I also wrote about wanting to be able to give back to this community. St. Paul is a beautiful city – all of it, including the places with a lot of poverty. There’s even beauty in the brokenness of a neighborhood, including the parts that are forgotten. I often hear other kids say they want to get rich and move out of the neighborhood they grew up in – but if you stay, and try to do better and make it a better place, that’s the kind of America that we should aspire to. As the neighborhood residents, we know what’s going to work best – the people who grew up in affordable housing communities need to become mayors and CEOs and other kinds of leaders. We have the knowledge, experience, and ideas to make communities a place where everyone can do well.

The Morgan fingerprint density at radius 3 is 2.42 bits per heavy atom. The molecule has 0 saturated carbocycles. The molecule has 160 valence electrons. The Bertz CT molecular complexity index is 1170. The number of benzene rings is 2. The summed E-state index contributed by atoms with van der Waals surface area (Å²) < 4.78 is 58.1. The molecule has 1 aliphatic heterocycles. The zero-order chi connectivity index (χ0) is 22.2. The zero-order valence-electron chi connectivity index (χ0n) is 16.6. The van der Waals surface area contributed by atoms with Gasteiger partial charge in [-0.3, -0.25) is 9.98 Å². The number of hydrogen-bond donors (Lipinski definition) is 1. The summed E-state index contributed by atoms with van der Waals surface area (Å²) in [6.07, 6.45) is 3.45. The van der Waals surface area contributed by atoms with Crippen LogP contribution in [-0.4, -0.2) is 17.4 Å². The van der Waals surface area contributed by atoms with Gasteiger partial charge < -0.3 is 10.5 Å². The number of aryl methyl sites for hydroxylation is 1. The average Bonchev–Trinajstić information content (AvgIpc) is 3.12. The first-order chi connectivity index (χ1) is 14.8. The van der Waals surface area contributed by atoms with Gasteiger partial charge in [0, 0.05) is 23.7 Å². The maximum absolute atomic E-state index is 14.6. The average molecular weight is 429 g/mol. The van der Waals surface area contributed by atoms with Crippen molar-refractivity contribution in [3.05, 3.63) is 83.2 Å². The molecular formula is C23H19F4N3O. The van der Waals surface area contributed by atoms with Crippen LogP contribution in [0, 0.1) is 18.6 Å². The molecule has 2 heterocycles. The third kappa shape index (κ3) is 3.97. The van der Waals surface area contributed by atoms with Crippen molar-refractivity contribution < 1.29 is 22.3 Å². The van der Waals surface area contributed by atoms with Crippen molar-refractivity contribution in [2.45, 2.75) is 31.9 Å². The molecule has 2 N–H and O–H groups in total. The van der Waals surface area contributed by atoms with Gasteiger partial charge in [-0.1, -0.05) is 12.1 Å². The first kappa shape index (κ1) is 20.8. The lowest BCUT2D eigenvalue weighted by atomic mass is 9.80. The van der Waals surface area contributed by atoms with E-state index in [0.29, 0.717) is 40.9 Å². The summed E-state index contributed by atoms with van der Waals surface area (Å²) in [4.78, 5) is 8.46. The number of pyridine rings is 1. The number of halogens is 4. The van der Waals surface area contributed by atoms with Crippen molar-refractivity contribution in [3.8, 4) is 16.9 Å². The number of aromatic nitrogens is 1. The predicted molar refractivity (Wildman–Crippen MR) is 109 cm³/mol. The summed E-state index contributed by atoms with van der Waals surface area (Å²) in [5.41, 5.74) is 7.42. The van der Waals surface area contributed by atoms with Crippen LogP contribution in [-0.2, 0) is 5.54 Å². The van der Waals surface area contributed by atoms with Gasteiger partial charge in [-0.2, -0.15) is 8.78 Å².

CommonBond: What do you hope to do after you graduate from high school a year from now?
Hawa: I think about colleges a lot. I’ve looked at a number of them, and will look at more this summer. Wherever I end up, I hope to stay in Minnesota because it’s home. There are so many subjects and areas I’m interested in – it’s hard to choose. I know whatever I study and whichever field I go into in the future, it will be tied to helping communities.
CommonBond: What’s your favorite thing to do when you’re not studying or volunteering?
Hawa: My favorite activity is writing – especially short stories based on my own life experiences or my family’s experiences. I’d love to write a book about my family’s stories. I also like art, mostly painting and drawing. And I love skateboarding – I mostly just stay around my neighborhood because I like it here!